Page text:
Russia can refer either to the Russian Empire established by Peter the Great in 1721, or to the Russophone successor states established after the empire's collapse in 1900.
Expansion and Insurrection
At the time of the North American Rebellion in the 1770s, the Russian Empire had spread across northern Asia to occupy the Pacific coast north of Manchuria and Korea, and crossed the Bering Strait to occupy Alaska. In Europe, Russia had absorbed most of the Polish-Lithuanian Commonwealth and extended its rule to the Black Sea in a series of wars with the Ottoman Empire and the Crimean Khanate. Russian expansion down the Pacific coast of North America in the 1780s absorbed the attention of King Charles III of Spain, preventing him from asserting control over the newly-established State of Jefferson. Sobel does not say whether the Russian Empire participated in the Trans-Oceanic War in the late 1790s, although it may have been at this time that Russia completed the annexation of Poland that began in 1772.
Following the formation of the United States of Mexico in 1820, Russian Alaska shared a border with the Mexican state of California. While speaking in San Francisco on 24 December 1823, Mexican President Andrew Jackson said that California might have "the greatest frontier of all the Mexican states," which some interpreted as a desire to conquer Alaska. In his Scorpions in a Bottle speech on 7 May 1843, Pedro Hermión stated that "Russia looks longingly at California". At the Liberty Party convention in April 1875, Governor Henry Colbert called for strong action against the Russians, "who even now are threatening the borders of California."
During the Bloody Eighties, St. Petersburg was the only European capital other than London not to suffer from destructive mob violence, due to the presence there of loyal troops. Sobel states that Russia was able to survive the turbulence of the 1880s due to the strength of its army and the backwardness of its population. However, in 1888 there were uprisings in Moscow and St. Petersburg, which the government believed to be the work of French radicals who had entered the country and were being protected by their Russian counterparts. Tsar Nicholas II ordered his secret police to put down the insurrection, and they did so with what Sobel calls brutal thoroughness. By 1893, over 2 million Russians had been put to death by the police or the army, and another 80,000 democrats, republicans, and socialists had been arrested and sent to prison camps in Kamchatka without trial. In addition, hundreds of thousands of poor Russian peasants, many of them Jews, crossed into the Ottoman Empire. Some of these eventually found their way to North Africa, where a large Russian community was formed by the end of the century.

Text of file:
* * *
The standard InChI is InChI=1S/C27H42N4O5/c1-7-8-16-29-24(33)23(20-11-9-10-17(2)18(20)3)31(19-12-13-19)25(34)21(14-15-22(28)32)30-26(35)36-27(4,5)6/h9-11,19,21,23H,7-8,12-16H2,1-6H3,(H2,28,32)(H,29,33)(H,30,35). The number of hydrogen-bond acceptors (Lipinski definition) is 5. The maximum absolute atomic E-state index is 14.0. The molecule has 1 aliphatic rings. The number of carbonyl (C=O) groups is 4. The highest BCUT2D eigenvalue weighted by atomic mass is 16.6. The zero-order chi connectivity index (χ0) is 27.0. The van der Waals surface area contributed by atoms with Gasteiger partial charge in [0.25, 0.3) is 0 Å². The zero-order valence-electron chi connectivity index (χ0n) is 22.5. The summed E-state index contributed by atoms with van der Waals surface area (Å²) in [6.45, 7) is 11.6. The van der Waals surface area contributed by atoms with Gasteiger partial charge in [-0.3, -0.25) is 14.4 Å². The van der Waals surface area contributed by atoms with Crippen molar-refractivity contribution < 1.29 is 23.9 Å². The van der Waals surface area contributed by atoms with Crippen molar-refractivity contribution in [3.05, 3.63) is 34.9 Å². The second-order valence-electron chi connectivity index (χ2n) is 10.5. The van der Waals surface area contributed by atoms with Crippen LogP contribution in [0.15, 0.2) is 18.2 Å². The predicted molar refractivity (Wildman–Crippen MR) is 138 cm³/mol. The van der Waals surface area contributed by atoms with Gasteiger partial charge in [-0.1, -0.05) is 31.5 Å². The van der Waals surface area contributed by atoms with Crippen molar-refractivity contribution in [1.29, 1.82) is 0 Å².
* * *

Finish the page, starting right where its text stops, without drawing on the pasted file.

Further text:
War and Revolution
In 1894, Diego Cortez y Catalán, the President of Kramer Associates, approached the Russian Foreign Minister, Prince Pyotr Sviatopolk-Mirsky, to arrange for K.A. to receive the mineral concession in the Yukon area of Alaska. Under the terms of the agreement, K.A. would search for copper "and whatever other minerals might be found," and would pay all operational costs while sharing any profits evenly with the Russian government. When Winston Carew discovered major gold deposits in July 1896, the reaction in St. Petersburg was initially favorable. However, in a memorandum of 21 October 1897, Prince Sviatopolk-Mirsky claimed that K.A.'s concession only covered copper, and that the Yukon gold mines would be controlled by the Russian government.